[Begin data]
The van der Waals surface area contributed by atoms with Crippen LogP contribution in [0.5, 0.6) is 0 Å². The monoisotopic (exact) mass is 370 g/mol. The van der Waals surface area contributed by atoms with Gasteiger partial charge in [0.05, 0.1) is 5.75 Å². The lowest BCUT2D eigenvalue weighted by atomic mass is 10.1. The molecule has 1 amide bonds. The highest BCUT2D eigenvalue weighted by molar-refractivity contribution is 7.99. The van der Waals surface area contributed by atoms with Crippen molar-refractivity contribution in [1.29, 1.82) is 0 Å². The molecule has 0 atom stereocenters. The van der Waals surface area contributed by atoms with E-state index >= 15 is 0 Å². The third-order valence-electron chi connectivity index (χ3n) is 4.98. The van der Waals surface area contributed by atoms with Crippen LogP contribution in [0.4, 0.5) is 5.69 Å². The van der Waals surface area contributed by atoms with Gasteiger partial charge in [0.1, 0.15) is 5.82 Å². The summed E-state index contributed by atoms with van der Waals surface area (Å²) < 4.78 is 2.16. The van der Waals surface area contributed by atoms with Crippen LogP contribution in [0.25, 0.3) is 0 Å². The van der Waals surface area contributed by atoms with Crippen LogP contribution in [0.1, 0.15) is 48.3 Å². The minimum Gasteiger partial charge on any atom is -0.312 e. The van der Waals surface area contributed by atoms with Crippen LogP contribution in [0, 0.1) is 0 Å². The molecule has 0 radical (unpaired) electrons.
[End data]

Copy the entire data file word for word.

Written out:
The van der Waals surface area contributed by atoms with Crippen LogP contribution in [0.5, 0.6) is 0 Å². The monoisotopic (exact) mass is 370 g/mol. The van der Waals surface area contributed by atoms with Gasteiger partial charge in [0.05, 0.1) is 5.75 Å². The lowest BCUT2D eigenvalue weighted by atomic mass is 10.1. The molecule has 1 amide bonds. The highest BCUT2D eigenvalue weighted by molar-refractivity contribution is 7.99. The van der Waals surface area contributed by atoms with Crippen molar-refractivity contribution in [1.29, 1.82) is 0 Å². The molecule has 0 atom stereocenters. The van der Waals surface area contributed by atoms with E-state index >= 15 is 0 Å². The third-order valence-electron chi connectivity index (χ3n) is 4.98. The van der Waals surface area contributed by atoms with Crippen LogP contribution in [0.4, 0.5) is 5.69 Å². The van der Waals surface area contributed by atoms with Gasteiger partial charge in [0.1, 0.15) is 5.82 Å². The summed E-state index contributed by atoms with van der Waals surface area (Å²) < 4.78 is 2.16. The van der Waals surface area contributed by atoms with Crippen LogP contribution in [0.25, 0.3) is 0 Å². The van der Waals surface area contributed by atoms with Crippen LogP contribution in [0.1, 0.15) is 48.3 Å². The minimum Gasteiger partial charge on any atom is -0.312 e. The van der Waals surface area contributed by atoms with Crippen LogP contribution in [0, 0.1) is 0 Å². The molecule has 0 radical (unpaired) electrons.